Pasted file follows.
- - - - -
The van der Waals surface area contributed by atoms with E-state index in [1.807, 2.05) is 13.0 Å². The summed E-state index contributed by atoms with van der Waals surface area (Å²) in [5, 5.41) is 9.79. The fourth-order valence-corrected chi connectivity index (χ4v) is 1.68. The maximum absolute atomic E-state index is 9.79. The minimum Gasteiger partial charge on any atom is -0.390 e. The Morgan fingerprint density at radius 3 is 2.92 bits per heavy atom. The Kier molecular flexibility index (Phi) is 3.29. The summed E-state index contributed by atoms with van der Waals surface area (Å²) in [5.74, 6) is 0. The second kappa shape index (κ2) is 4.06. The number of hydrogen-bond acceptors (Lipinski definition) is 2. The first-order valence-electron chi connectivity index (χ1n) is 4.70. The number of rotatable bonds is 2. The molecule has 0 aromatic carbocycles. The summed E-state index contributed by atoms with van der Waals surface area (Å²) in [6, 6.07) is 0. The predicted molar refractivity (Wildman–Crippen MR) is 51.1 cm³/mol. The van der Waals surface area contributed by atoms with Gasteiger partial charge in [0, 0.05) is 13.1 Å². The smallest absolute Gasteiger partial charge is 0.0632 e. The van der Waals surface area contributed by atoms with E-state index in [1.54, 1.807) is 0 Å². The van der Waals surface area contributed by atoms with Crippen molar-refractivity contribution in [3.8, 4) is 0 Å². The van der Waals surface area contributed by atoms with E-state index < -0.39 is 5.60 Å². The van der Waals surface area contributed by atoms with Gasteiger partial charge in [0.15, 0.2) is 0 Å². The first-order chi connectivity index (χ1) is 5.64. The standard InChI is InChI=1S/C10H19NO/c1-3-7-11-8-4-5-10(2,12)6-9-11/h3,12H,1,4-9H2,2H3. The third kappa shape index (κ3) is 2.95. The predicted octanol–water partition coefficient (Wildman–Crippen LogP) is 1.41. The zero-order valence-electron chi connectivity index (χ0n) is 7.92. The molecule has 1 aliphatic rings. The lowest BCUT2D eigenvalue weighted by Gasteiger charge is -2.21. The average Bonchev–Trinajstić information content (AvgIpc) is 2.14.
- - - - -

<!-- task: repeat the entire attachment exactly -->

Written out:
The van der Waals surface area contributed by atoms with E-state index in [1.807, 2.05) is 13.0 Å². The summed E-state index contributed by atoms with van der Waals surface area (Å²) in [5, 5.41) is 9.79. The fourth-order valence-corrected chi connectivity index (χ4v) is 1.68. The maximum absolute atomic E-state index is 9.79. The minimum Gasteiger partial charge on any atom is -0.390 e. The Morgan fingerprint density at radius 3 is 2.92 bits per heavy atom. The Kier molecular flexibility index (Phi) is 3.29. The summed E-state index contributed by atoms with van der Waals surface area (Å²) in [5.74, 6) is 0. The second kappa shape index (κ2) is 4.06. The number of hydrogen-bond acceptors (Lipinski definition) is 2. The first-order valence-electron chi connectivity index (χ1n) is 4.70. The number of rotatable bonds is 2. The molecule has 0 aromatic carbocycles. The summed E-state index contributed by atoms with van der Waals surface area (Å²) in [6, 6.07) is 0. The predicted molar refractivity (Wildman–Crippen MR) is 51.1 cm³/mol. The van der Waals surface area contributed by atoms with Gasteiger partial charge in [0, 0.05) is 13.1 Å². The smallest absolute Gasteiger partial charge is 0.0632 e. The van der Waals surface area contributed by atoms with E-state index in [1.54, 1.807) is 0 Å². The van der Waals surface area contributed by atoms with Crippen molar-refractivity contribution in [3.8, 4) is 0 Å². The van der Waals surface area contributed by atoms with E-state index < -0.39 is 5.60 Å². The van der Waals surface area contributed by atoms with Gasteiger partial charge in [0.15, 0.2) is 0 Å². The first-order chi connectivity index (χ1) is 5.64. The standard InChI is InChI=1S/C10H19NO/c1-3-7-11-8-4-5-10(2,12)6-9-11/h3,12H,1,4-9H2,2H3. The third kappa shape index (κ3) is 2.95. The predicted octanol–water partition coefficient (Wildman–Crippen LogP) is 1.41. The zero-order valence-electron chi connectivity index (χ0n) is 7.92. The molecule has 1 aliphatic rings. The lowest BCUT2D eigenvalue weighted by Gasteiger charge is -2.21. The average Bonchev–Trinajstić information content (AvgIpc) is 2.14.